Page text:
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principal towns of each pett

y nation, are likewise marked; and

are accompanied & by figures which refer to a statement of their ancient and modern names. Thus, the purpose of particular in

X, Iceni Cenomanni . xi. Iceni Coritani { XII. Cainabii XIII. Brigantes XIV. Parisii

XV. Voluntii Y
XVI. Sistuntii (
XVII. Ottadini
XVIII. Gadeni
XIX. Silures (
-xx. Dimecia,

XXI. Ordovices
XXII. Cangiani

On the South Wat Li No Street. 1. Rhutupis, Itichborough 2, 10urovernum, Canterbury 3. Durobrivae, Rochester 4. N oviomagus, Holwood Hill 5. Trinobantum, London 6. Verolam, Verulam 7. Durocobrivae, Maiden Bower, near Dunstable 8. Benonis, Claychester 9, Etocetum, Wall 10. Uriconium, Wroxeter 11. Mediolanum, Clawdd Goch 1%. Segontium, Caer Segont 13. Holyhead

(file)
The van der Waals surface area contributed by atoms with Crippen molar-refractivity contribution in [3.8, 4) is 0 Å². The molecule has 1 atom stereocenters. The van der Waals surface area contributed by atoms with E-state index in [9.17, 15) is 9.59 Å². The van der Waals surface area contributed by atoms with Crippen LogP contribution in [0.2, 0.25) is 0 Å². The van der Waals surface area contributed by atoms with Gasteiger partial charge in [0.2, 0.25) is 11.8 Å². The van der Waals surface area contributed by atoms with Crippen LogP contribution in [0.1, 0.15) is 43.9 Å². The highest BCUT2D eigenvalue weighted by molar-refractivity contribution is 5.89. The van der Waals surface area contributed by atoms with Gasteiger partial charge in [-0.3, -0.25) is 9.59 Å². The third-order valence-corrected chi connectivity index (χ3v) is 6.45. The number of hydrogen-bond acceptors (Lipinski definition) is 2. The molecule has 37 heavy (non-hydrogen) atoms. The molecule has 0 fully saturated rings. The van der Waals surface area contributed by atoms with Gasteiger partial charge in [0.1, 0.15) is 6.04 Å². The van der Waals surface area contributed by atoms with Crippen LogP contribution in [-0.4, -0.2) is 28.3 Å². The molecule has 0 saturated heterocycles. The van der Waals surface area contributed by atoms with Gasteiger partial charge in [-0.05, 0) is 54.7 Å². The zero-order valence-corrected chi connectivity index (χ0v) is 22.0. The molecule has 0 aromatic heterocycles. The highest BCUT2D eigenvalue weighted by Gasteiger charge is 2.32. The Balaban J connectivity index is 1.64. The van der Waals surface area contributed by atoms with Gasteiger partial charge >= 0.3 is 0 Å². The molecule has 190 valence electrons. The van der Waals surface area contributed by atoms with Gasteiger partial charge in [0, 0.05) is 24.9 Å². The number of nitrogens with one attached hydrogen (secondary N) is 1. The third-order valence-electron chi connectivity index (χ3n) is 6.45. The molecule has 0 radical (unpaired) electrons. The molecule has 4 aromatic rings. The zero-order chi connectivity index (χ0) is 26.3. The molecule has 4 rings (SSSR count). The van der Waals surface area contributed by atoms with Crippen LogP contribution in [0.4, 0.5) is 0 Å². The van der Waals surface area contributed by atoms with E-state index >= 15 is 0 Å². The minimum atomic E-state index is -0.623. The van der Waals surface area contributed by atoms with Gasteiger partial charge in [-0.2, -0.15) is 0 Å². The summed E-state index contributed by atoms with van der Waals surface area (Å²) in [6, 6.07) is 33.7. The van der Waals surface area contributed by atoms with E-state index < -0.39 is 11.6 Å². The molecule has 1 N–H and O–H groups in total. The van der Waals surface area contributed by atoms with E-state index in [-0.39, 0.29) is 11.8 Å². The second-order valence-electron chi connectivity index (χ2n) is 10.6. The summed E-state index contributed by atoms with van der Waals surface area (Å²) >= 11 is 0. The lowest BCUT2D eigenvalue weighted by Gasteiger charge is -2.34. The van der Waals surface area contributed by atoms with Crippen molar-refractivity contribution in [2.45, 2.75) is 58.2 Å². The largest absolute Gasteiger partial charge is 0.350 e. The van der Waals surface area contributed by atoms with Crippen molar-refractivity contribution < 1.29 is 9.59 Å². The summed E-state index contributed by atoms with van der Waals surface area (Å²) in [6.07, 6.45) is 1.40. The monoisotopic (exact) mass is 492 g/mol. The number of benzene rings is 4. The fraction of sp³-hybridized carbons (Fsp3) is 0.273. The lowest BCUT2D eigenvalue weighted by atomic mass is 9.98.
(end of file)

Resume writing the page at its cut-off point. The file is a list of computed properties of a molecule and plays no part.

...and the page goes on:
On the Nonth Watling street. 14. Bremeniuin, Riechester 15. Epiacum, Lunchester 16. Vinovium, Binchester 17. Cataractonis, catterick 18. Olicana, Ilkley . 19. Cambodunum, slack 29. Deva, Chester 13, Holyhead

formation

we

BRITISH TOWNS.

On the Ixen I el D ST Resr.

21. Ad Taum, Taesborough

7. Durocebriva, Maiden Bower 22. Sorbiodunum, Old Sarum 23. Iberium, Bere 24. Durinum, Maiden castle 25. Isca, Exeter 26. Tamara, on the Tamar 27. Voluba, on the Fowey

28, Cenia, on the Fal

ON The Ryk N1 eln Street. 29. . . . . Chester-le-Street 16. Vinovium w 17. Cataractonis 30. Isurium, Aldborough . 9. Etocetum. 31. Alauna, Alcester, Warwickshire

32. Ariconium, Berry Hill, near Ross

33. Gobannium, Abergavenny 34. Maridunum, Caermarthen 35, Menapia, near St. David's.

On the Ermyn Strker.